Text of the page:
Some apparel retailers won the holidays by keeping inventory lean. Now comes the hard part.

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  • In coming weeks, investors will be looking closely at retailers’ inventory levels, which could impact sales and earnings forecasts.
  • Some companies, like Levi Strauss and Urban Outfitters, said they ordered less inventory ahead of the 2020 holidays and might have left some sales on the table because of that.
  • Retail experts say companies that aren’t smart could boomerang into bad old habits of overbuying and having to discount merchandise, which weighs on profits.

Halfway through 2020, Levi Strauss was already planning its inventories for the holidays, with little to no insight into what consumers were going to be spending their money on, or even how much money they would have, by the end of the year.

“When the pandemic hit, we had to make a call on how we wanted to play inventory, because we were buying inventory for six months ahead of time ... and not having real visibility to what the world was going to look like in six months,” Levi Chief Executive Chip Bergh said in a recent interview. “And we still have a little bit of that that we’re dealing with today.”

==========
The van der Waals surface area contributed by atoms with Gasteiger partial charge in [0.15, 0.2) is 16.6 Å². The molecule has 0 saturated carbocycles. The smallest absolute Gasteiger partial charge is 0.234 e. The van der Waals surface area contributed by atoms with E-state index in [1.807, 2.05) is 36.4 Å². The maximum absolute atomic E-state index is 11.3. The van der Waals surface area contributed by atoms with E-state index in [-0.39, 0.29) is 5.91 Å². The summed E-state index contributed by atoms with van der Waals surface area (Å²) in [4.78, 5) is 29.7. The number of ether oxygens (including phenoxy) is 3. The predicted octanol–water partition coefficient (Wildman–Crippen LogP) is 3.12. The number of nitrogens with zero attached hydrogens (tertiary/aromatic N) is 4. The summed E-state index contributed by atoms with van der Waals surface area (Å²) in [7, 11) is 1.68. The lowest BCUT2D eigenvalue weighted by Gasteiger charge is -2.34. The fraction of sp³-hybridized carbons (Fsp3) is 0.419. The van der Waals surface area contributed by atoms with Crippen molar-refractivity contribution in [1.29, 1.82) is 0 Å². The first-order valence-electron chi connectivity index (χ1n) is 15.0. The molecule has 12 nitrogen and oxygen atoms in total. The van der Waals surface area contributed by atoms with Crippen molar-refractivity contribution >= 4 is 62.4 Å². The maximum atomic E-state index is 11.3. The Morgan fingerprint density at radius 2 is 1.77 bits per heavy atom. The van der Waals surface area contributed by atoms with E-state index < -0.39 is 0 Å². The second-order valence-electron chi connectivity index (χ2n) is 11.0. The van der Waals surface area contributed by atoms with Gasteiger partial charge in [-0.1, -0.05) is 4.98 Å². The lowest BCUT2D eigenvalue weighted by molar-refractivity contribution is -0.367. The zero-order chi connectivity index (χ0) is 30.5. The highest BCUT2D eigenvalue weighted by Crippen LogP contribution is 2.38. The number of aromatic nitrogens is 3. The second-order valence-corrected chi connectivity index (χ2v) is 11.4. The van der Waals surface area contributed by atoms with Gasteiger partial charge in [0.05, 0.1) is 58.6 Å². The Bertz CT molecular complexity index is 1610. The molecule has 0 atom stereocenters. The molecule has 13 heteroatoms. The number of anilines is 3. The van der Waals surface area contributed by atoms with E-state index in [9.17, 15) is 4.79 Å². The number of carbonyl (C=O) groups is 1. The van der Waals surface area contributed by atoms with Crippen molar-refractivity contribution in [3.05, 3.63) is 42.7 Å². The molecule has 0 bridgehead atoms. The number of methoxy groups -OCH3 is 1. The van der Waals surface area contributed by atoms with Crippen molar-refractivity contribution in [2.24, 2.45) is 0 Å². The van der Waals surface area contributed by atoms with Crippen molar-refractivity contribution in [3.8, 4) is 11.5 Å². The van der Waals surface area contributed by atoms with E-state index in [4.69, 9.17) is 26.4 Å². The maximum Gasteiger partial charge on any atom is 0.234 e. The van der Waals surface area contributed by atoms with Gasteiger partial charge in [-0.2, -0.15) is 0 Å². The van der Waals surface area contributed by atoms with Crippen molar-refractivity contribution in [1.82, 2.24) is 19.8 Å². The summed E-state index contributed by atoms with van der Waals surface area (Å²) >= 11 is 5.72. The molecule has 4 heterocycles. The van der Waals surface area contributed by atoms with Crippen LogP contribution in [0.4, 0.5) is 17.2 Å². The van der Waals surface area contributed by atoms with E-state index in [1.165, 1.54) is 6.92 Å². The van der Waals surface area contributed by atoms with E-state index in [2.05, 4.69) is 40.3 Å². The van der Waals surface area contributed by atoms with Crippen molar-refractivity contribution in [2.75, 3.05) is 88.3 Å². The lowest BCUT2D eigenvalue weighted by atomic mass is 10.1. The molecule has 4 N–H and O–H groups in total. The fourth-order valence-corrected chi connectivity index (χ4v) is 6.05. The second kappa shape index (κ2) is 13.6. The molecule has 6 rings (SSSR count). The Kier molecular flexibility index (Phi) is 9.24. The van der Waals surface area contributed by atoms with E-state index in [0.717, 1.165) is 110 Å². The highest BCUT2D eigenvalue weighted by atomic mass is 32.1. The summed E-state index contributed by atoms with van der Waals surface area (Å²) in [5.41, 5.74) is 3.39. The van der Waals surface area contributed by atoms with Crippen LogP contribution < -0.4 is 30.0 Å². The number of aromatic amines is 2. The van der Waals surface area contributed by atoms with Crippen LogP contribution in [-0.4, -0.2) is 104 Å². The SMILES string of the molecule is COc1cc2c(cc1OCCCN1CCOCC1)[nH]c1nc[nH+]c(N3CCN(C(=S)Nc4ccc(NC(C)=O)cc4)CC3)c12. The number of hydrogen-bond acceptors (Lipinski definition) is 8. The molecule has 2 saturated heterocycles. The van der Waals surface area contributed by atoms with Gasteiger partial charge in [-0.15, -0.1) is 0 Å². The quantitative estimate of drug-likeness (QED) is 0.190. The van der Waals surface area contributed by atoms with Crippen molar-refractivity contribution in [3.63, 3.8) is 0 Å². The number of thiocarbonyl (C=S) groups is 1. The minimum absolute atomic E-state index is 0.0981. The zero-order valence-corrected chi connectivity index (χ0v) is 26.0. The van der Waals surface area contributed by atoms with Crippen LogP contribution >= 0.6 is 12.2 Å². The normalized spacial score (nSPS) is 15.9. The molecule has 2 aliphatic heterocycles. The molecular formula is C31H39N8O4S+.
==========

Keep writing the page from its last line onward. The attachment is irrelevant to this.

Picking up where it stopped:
“We decided, we would rather have too little inventory and miss a sale than have way too much inventory and have to be marking stuff down by 50% or 70%, which just isn’t good for brand health,” he said.

‘Less inventory work harder’

...Widlitz predicts apparel retailers’ inventories will remain “tight” for much of 2021, particularly because department stores and other middlemen continue to plan their orders “ultra conservatively.”

“We still likely will have the lower sales, higher margin theme probably intact through next year,” she said.

Shoppers likely are not going to be rushing back to stores anytime soon, either.

Forty percent of consumers say they plan to shop for apparel in brick-and-mortar stores either the same amount or less than they do now after receive the Covid vaccine, according to a recent study by First Insight.

Read the Full Article at CNBC

retail  Survey Results  consumer spending  in-store shopping  Coronavirus  COVID-19  Consumer Purchase Behavior  Consumer Survey

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